Endocannabinoid Signaling and Synaptic Function
Pablo E. Castillo, Thomas J. Younts, Andres E. Chavez, and Yuki Hashimotodani
Neuron, Cell Press, 2012.
Endocannabinoids are key modulators of synaptic function. By activating cannabinoid receptors expressed in the central nervous system, these lipid messengers can regulate several neural functions and behaviors. As experimental tools advance, the repertoire of known endocannabinoid-mediated effects at the synapse, and their underlying mechanism, continues to expand. Retrograde signaling is the principal mode by which endocannabinoids mediate short- and long-term forms of plasticity at both excitatory and inhibitory synapses. However, growing evidence suggests that endocannabinoids can also signal in a nonretrograde manner. In addition to mediating synaptic plasticity, the endocannabinoid system is itself subject to plastic changes. Multiple points of interaction with other neuromodulatory and signaling systems have now been identified. In this Review, we focus on new advances in synaptic endocannabinoid signaling in the mammalian brain. The emerging picture not only reinforces endocannabinoids as potent regulators of synaptic function but also reveals that endocannabinoid signaling is mechanistically more complex and diverse than originally thought.
Since the discovery of D9-tetrahydrocannabinol (THC) as the main psychoactive ingredient in marijuana, and the cloning of cannabinoid receptors and the identification of their endogenous
ligands (endocannabinoids [eCBs]), our understanding of the molecular basis and functions of the eCB signaling system has evolved considerably. Extensive research in the last 15 years has consolidated our view on eCBs as powerful regulators of synaptic function throughout the CNS. Their role as retrograde
messengers suppressing transmitter release in a transient or long-lasting manner, at both excitatory and inhibitory synapses, is now well established (Alger, 2012; Chevaleyre et al., 2006; Freund et al., 2003; Kano et al., 2009; Katona and Freund, 2012). Apart from signaling in more mature systems, the eCB
system has been implicated in synapse formation and neurogenesis (Harkany et al., 2008). It is also widely believed that by modulating synaptic strength, eCBs can regulate a wide range of neural functions, including cognition, motor control, feeding behaviors, and pain. Moreover, dysregulation of the eCB system is implicated in neuropsychiatric conditions such as depression and anxiety (Hillard et al., 2012; Mechoulam and Parker, 2012). As such, the eCB system provides an excellent opportunity for therapeutic interventions (Ligresti et al., 2009; Piomelli, 2005). Their prevalence throughout the brain suggests that eCBs are fundamental modulators of synaptic function. This Review focuses on recent advances in eCB signaling at central synapses.
The eCB signaling system comprises (1) at least two Gprotein coupled receptors (GPCRs), known as the cannabinoid type 1 and type 2 receptors (CB1R and CB2R); (2) the endogenous ligands (eCBs), of which anandamide (AEA) and 2-arachidonoylglycerol (2-AG) are the best characterized; and (3) synthetic and degradative enzymes and transporters that regulate eCB levels and action at receptors. An enormous amount of information on the general properties of the eCB system has accumulated over the last two decades (for general reviews on the eCB system, see Ahn et al., 2008; Di Marzo, 2009; Howlett et al., 2002; Pertwee et al., 2010; Piomelli, 2003). We discuss essential features of this system in the context of synaptic function.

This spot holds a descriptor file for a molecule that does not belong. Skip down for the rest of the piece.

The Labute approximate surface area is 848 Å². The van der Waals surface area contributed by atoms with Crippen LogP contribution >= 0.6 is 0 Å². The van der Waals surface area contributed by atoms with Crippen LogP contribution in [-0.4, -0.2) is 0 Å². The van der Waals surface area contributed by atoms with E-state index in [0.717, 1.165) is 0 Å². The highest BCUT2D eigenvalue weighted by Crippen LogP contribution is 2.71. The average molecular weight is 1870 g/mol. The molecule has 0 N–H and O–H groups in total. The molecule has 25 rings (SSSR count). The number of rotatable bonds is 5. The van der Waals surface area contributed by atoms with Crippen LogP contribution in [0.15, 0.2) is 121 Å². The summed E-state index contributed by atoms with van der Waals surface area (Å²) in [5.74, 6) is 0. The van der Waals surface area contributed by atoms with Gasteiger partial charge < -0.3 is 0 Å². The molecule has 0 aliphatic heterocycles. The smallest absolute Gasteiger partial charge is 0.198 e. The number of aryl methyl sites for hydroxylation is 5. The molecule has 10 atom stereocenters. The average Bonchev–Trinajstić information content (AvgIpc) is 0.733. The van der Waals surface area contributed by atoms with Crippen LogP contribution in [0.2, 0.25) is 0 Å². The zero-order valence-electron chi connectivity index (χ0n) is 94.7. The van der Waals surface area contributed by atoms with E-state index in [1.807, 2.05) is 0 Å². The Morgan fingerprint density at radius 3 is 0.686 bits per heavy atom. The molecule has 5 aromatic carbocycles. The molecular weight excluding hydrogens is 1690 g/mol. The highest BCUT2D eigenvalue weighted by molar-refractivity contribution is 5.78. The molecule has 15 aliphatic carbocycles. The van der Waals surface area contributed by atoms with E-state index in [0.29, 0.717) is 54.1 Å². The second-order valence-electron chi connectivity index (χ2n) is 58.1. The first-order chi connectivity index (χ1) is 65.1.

The principal mechanism by which eCBs regulate synaptic function is through retrograde signaling (for a thorough review, see Kano et al., 2009). Here, postsynaptic activity leads to the production of an eCB that moves backward across the synapse, binds presynaptic CB1Rs, and suppresses neurotransmitter
release (Figure 1A). However, there is also evidence suggesting that eCBs signal in a nonretrograde or autocrine manner, in which they can modulate neural function and synaptic transmission by engaging transient receptor potential vanilloid receptor type 1 (TRPV1) and also CB1Rs located on or within the postsynaptic cell (Figure 1B). Finally, recent studies indicate that eCBs can signal via astrocytes to indirectly modulate presynaptic or postsynaptic function (Figure 1C). This Review aims to highlight the emerging mechanistic diversity of synaptic eCB signaling.
Retrograde Endocannabinoid Signaling
The first demonstration of retrograde eCB signaling came from the discovery that eCBs mediate forms of short-term synaptic plasticity known as depolarization-induced suppression of inhibition (DSI) (Ohno-Shosaku et al., 2001; Wilson and Nicoll, 2001) and depolarization-induced suppression of excitation (DSE) (Kreitzer and Regehr, 2001). Shortly after it was shown that eCBs also mediate presynaptic forms of long-term depression (eCB-LTD) at both excitatory (Gerdeman et al., 2002; Robbe et al., 2002) and inhibitory (Chevaleyre and Castillo, 2003; Marsicano et al., 2002) synapses. eCBs have since emerged as the best characterized retrograde messengers (Regehr et al., 2009), with numerous examples of short- and long-term forms of synaptic plasticity reported throughout the brain (Heifets and Castillo, 2009; Kano et al., 2009).